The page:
How innovative technology can increase student engagement in the classroom?

What is student engagement? Moreover, why is it such a buzzword nowadays?

First, let’s define what we mean when we use the term “student engagement.” According to The Glossary of Education Reform, student engagement refers to the degree of attention, curiosity, interest, optimism, and passion that students show when they are learning or being taught, which extends to the level of motivation they have to learn progress in their education.

Student engagement has become the ultimate objective in the classroom.

As a matter of fact, classroom engagement has been a “hot topic” since 1996, when the term was first mentioned. 20 years later, we continue to research for the perfect answer to successful student engagement.

[taq]Engagement has everything to do with a student having an active role in the learning environment and nothing to do with just being the product of it.[/taq]  

In a traditional classroom setting, a professor’s job was focused on just lecturing and answering questions. In the 21st-century classroom, a professor serves as a facilitator rather than a lecturer, and the students take an active role in learning.

Successful student engagement connects not only the instructor to the students but also the students to their peers.  According to Phil Schlecty, founder and CEO of the Center for Leadership in School Reform, students who are more likely to be engaged had three characteristics in common:

(1) they are attracted to their work

(2) they persist in their work despite challenges and obstacles

(3) they take visible delight in accomplishing their tasks.

However, how do we achieve all of those? How do we make a student engage with a topic? Engagement numbers fall heavily under a professor’s approach to a subject, but the student is equally responsible for responding to a professor’s teaching strategy.

The modern student consumes and distributes information differently, making old engagement techniques almost impossible to implement.

The first problem many educators face is the decrease in attention span and the increase of distractions within the classroom since cell phones made their debut—the second problem is how the content is delivered. Instead of banning cell phones and technology in the classroom, what if they became tools rather than distractions? Would engagement numbers be any different?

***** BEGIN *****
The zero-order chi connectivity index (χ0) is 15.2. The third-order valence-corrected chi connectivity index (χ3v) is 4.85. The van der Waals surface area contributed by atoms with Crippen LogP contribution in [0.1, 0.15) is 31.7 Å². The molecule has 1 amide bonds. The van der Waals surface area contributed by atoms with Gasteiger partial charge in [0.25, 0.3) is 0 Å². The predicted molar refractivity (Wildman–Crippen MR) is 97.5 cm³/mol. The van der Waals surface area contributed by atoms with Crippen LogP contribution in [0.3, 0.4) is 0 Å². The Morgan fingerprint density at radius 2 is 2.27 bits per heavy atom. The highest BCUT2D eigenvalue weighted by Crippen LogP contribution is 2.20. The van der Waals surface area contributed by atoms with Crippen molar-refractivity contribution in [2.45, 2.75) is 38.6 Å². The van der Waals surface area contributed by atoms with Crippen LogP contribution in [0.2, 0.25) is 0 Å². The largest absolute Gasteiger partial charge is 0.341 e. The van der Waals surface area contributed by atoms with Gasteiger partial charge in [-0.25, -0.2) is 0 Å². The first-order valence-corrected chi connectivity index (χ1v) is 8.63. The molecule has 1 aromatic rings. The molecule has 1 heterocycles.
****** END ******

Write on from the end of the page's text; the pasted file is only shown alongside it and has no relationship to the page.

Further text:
The reality is the first-mobile generation is here, and there is no turning back. Schools that are currently implementing mobile-friendly technologies will stand out, gaining a competitive edge to attract more prospective students, turn them into applicants and retain them throughout the entire student lifecycle.

Educators are finding more innovative ways to engage students in the classroom. Every semester, more instructors find more value in technology, especially those that cater to the needs of solving the engagement problem.

In a survey conducted with over 4,000 professors, 63 percent of educators admitted being drawn to adopting technology in their classroom because students are more likely to stay focused and invest effort in retaining the material. Despite all their efforts to introduce innovative technologies, only 38 percent of professors are involved in the decision-making process.

The ultimate solution to increase engagement is through technology, but why is it difficult to implement? Here is where the generational gap begins.

Higher education is a very complex world with a very hierarchical ladder. To enforce any topic or technology in higher education, it must pass through the decision-makers hands. Let’s breakdown the ladder of the education hierarchy:

  • First, the decision-makers, typically baby boomers between the ages of 54-60.
  • Second, the educators, generation X between the ages of 40-55.
  • Last, the end-user or student, typically within generation Y and Z.

Let’s review some generational characteristics: